PDP Exclusives by Rebecca

Friday, September 30, 2011

Quick and Easy Alternative to Carving Those Pumpkins!

Some of you have requested tutorials on how Wenchkin carves her pumpkins. If you have ever SEEN her carvings, you would know why. She is pretty much the master. You can find her pumpkin gallery here . Well this week, she shows up an easy alternative to "carving" to help make your pumpkins last!

  I know, every year I get too excited, carve too many too early only to have them rot before halloween. So I am not going to give you my pumpkin carving tips and tricks just yet. That will be next week. What I suggest for this week is painting your pumpkin.

  Now you could paint anything that tickles your fancy in whatever color you want using the same techniques and materials I outlined in my how to paint toys post. For this I stuck the pumpkin in the sink, gave it a good wash and dried it off.
  Many people ask me about pumpkin carving patterns. I myself being an artist do not use them, I freehand an idea on with a sharpie and go from there. For this however I am going to pretend that like everyone else I want to use a pattern. I drew one out quickly that I will be using for this post.

So pretending this is your pattern you ripped out of your pumpkin pattern book or printed off the internet, the next thing is usually to transfer your pattern to the pumpkin. First, I HATE the hole poking method, I understand the concept of connect the dots but I personally think it makes for sloppy lines. So I never do that. I would first opt for carbon paper to transfer my design. If you can not get carbon paper I suggest cheating it and kinda making your own.

I am taking my drawing here flipping it over and shading the whole back in pencil

It is going to take more then this, I go back over it two more times in different directions.
I then cut the excess paper off down to a half an inch around the outside of the design just to have it out of my way then I position on the pumpkin.
Before taping it down I do a little folding work. I am sure you noticed paper is flat and a pumpkin is not so I try to fold up the excess paper in places of the design that do not matter as much trying to keep the lines properly lined up before I tape it all down.

Since I faked carbon paper I am actually going to take a pencil and trace around all of these lines but as I do it I am going to push the pencil into the paper with a little force so I actually kind of etch the outline into the pumpkin under it.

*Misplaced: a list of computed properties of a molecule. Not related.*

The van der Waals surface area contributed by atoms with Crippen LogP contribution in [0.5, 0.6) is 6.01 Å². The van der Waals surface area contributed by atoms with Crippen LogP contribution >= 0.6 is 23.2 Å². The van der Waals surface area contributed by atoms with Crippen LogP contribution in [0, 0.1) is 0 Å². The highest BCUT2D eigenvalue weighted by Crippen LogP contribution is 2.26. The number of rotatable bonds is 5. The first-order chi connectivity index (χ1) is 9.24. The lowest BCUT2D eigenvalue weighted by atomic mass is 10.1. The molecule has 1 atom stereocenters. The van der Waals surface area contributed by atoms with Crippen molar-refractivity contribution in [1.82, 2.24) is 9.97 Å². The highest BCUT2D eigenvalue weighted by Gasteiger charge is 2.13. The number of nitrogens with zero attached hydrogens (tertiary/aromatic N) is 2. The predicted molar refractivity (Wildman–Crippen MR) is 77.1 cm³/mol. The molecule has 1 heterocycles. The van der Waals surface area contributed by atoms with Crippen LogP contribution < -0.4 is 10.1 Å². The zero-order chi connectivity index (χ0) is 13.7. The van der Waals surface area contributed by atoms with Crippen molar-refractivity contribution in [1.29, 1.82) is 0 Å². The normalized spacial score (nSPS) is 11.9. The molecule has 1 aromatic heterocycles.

This is hard to photograph but what I am left with after I take the paper off is a faint pencil line inside a groove.

Then I take a cheap black acrylic paint and start filling it in.

When I am done I have what looks like a pumpkin pattern on my pumpkin.

This can now sit on my porch for a few weeks till it gets closer to halloween.
When the time comes all I am going to do it pick it back up and cut out all the black parts.
And I will be back with that blog to show you what it looks like.

But for now I think it looks cute sitting on my porch like this.

We want to see YOUR pumpkin artwork!!!  Head on  over to the Modern Rosies fan page later today, to find out how you win some cool prizes!!

Wenchkin is our resident guerrilla artist, and queen of all that is awesome. You can find her here on Google+, or on her fan page. To shop in her shop, visit her Artfire shop!

Thursday, September 29, 2011

Lunch Pail: Chole / Rajma; A Vegan Indian Curry Recipe

Union Riveter Krissi is switching from studio-mode to kitchen-mode today for a recipe!  Hope you don't mind!

I miss living in San Francisco with every kind of food available at some awesome, cheap restaurant about a block away.  Living in the Mission district, I had Indian, Thai, Mexican (oh, SO much Mexican!), Vietnamese and vegan restaurants nearby.  Now we have chain restaurants we have to drive to.  Of course, when you live in a friendly little cul-de-sac in the corner of a suburban neighborhood, great things DO happen.  Like my neighbor Bindavi asking to borrow a cup of sugar (yes, we do that here) and returning my Pyrex measuring cup full of homemade chickpea curry!  After an embarrassing amount of begging and pleading of my husband, I finally wandered over the other night to ask for the recipe and learned she was making it the next afternoon (which is a good thing, since her husband Vijay plied Ron and I with 18 year old scotch after we walked in the door).

So after a good night's sleep and a cup of coffee, here you go:

Chole with a garnish and a side of naan

"Chole" ("Chana Masala")
  • Chickpeas
    3 Cups canned for those of us short on time and patience OR 1½ Cups, dry, for the hard-core cooks among us
  • 3-6 cloves garlic
  • ginger root (fresh) approximately equal to amount of garlic
  • 1 green Thai chili optional
  • 1 tsp cumin seeds, whole
  • ½ tsp fennel seeds, whole
  • asafoetida powder optional
  • chana masala spice powder
  • 1 tsp coriander powder
  • 1 tsp cumin powder
  • ½ tsp tumeric optional
  • up to ½ tsp chili powder (omit if using Thai chili)
  • 1 tsp salt (adjust to taste)
  • 1 med onion, diced
  • 3 large Roma tomatoes, chopped roughly
If using canned chickpeas, rinse them WELL and discard all the liquid.